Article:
A heartbroken Massachusetts woman who said the investigation into her daughter's death last month has been riddled with flaws pleaded with investigators Thursday to treat the situation as they would if the victim were one of their own children.
"What I want is for the criminal justice system to work," said Calvina Strothers, the mother of Mikayla Miller. Strothers said police and prosecutors looking into the circumstances of her daughter's death should "work as hard to get justice for Mikayla as they would do for their own child."
Strothers spoke Thursday afternoon during a vigil in her hometown, Hopkinton, where at least several hundred people remembered Mikayla.
Mikayla, 16, a high school sophomore who had dreams of being a journalist and attending a historically Black college, was found dead by a jogger early April 18 in a wooded area near her apartment. The manner of her death has not been released; police and prosecutors have said she was involved in a fight the day before.
The teen's death has rattled Hopkinton, a town about 35 miles west of Boston best known for hosting runners at the starting line of the Boston Marathon. Critics have said that the investigation by police and the Middlesex County District Attorney's Office has been bungled and that Mikayla's race and sexual orientation have played a role in how the case has been handled.
Middlesex District Attorney Marian Ryan has defended the investigation.
"Let me also speak to the calls and questions that we have appropriately received from concerned citizens regarding the notion that this office has in some way neglected Mikayla's case or, worse, so much worse, is engaged in some sort of cover-up because Mikayla was Black or because she was a member of the LGBTQIA community," Ryan said at a news conference Tuesday. "That is painfully false."
Ryan said Mikayla's death was an "unspeakable tragedy." She described Mikayla as a "beautiful child ... cherished daughter, a gifted student, a talented athlete and a loyal friend."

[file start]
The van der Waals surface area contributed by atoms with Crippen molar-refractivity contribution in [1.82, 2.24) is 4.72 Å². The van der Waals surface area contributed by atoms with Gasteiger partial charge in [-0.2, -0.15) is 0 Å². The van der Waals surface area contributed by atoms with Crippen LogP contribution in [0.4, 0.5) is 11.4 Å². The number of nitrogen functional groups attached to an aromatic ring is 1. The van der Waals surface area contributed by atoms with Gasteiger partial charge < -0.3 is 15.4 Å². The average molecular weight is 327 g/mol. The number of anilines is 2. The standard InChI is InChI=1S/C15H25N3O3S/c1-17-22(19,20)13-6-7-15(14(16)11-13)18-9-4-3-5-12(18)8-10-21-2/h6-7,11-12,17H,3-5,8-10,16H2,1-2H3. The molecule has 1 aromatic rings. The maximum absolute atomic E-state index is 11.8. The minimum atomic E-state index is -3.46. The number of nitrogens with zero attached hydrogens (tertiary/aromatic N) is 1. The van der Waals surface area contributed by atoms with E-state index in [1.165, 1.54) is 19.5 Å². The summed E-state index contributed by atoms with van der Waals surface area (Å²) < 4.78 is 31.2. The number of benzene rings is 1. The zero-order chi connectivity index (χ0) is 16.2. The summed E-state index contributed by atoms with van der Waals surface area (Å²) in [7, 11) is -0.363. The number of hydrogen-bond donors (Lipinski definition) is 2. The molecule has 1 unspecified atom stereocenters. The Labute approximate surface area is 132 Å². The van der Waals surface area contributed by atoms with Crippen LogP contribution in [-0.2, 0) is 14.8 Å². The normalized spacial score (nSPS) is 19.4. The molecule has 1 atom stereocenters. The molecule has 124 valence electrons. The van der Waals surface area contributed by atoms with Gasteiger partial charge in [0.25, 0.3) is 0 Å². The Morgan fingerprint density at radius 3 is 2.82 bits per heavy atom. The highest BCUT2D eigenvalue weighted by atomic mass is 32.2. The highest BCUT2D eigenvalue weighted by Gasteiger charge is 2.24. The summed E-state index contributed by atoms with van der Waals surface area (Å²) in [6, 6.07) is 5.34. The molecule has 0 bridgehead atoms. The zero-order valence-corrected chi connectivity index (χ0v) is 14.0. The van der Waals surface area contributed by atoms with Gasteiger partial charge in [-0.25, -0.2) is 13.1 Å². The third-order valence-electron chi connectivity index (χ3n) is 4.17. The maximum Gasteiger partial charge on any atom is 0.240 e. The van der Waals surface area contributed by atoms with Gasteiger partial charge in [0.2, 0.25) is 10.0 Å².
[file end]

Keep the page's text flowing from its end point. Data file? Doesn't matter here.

Hopkinton has more than 18,000 residents, about 84 percent of whom are white. About 2 percent identify as Black, according to preliminary census data.
Mikayla's death has resonated from Massachusetts to Washington, D.C., with some of the state's most influential politicians weighing in. Sen. Elizabeth Warren called for a "thorough and transparent investigation."
Rep. Ayanna Pressley, who represents Massachusetts' 7th Congressional District, which includes Boston and some neighboring communities, went a step further, saying there should be an "independent investigation." Pressley also tweeted about Mikayla's college aspirations and fondness for basketball.
"She had so many basketball games, road trips and HBCU homecomings ahead of her," Pressley said.
State Attorney General Maura Healey, who is openly gay, said on Twitter: "My heart breaks for Mikayla Miller's family. Young, LGBTQ girls of color deserve all our love, support and protection."
Ryan told reporters that no conclusion has been made about how Mikayla died. The investigation continues, and the cause and manner of death will be determined by the state medical examiner's office. A spokesman for the office said Thursday that 96 percent of autopsy reports and death certificates, which can include toxicology and other specialized tests, are completed in less than 90 days.
At the media briefing this week, Ryan was asked why Hopkinton police told Mikayla's family that she died by suicide and initially told reporters that the death was not suspicious.
"Very often ... things may appear to be one thing, and then we learn more information," Ryan said.
Ryan said Mikayla was in an altercation April 17 with two other teens, a male and a female. They scuffled at Mikayla's apartment complex, Ryan said. Shortly afterward, Mikayla's mother called Hopkinton police and reported that her daughter had been jumped. Investigators noted the teen's bloody lip, Ryan said.
That night, Mikayla left home between 9 p.m. and 10 p.m., according to information retrieved from a health app on her cellphone, Ryan said. The app showed that she walked 1,316 steps.
A jogger found her body at about 7:45 a.m. on April. 18, investigators said.
"That distance of 1,316 steps is approximately the distance between Mikayla's home and the place where her body would subsequently be located," Ryan said.
Ryan said the cellphone and other belongings were found along with Mikayla.
At the rally Thursday, Strothers strongly disputed many of the statements Ryan has made publicly. Strothers said that her daughter was assaulted by five teenagers and that her cellphone was not on before she died, meaning, she said, that investigators only estimated how many steps from her apartment her body was found. Strothers also said investigators have withheld police reports from her.
A spokeswoman for Ryan declined to comment on the allegations late Thursday afternoon.
At the vigil, a tearful Strothers spoke about how she and her daughter were almost inseparable and lamented that she would never get to watch Mikayla celebrate milestones like getting her driver's license, graduating from high school and college and falling in and out of love.
"She was my bright and shining star in this crazy world," Strothers said. "She was a good listener and had a kind heart. And although she was only 16 years old, she gave better advice to others in times of need than I did."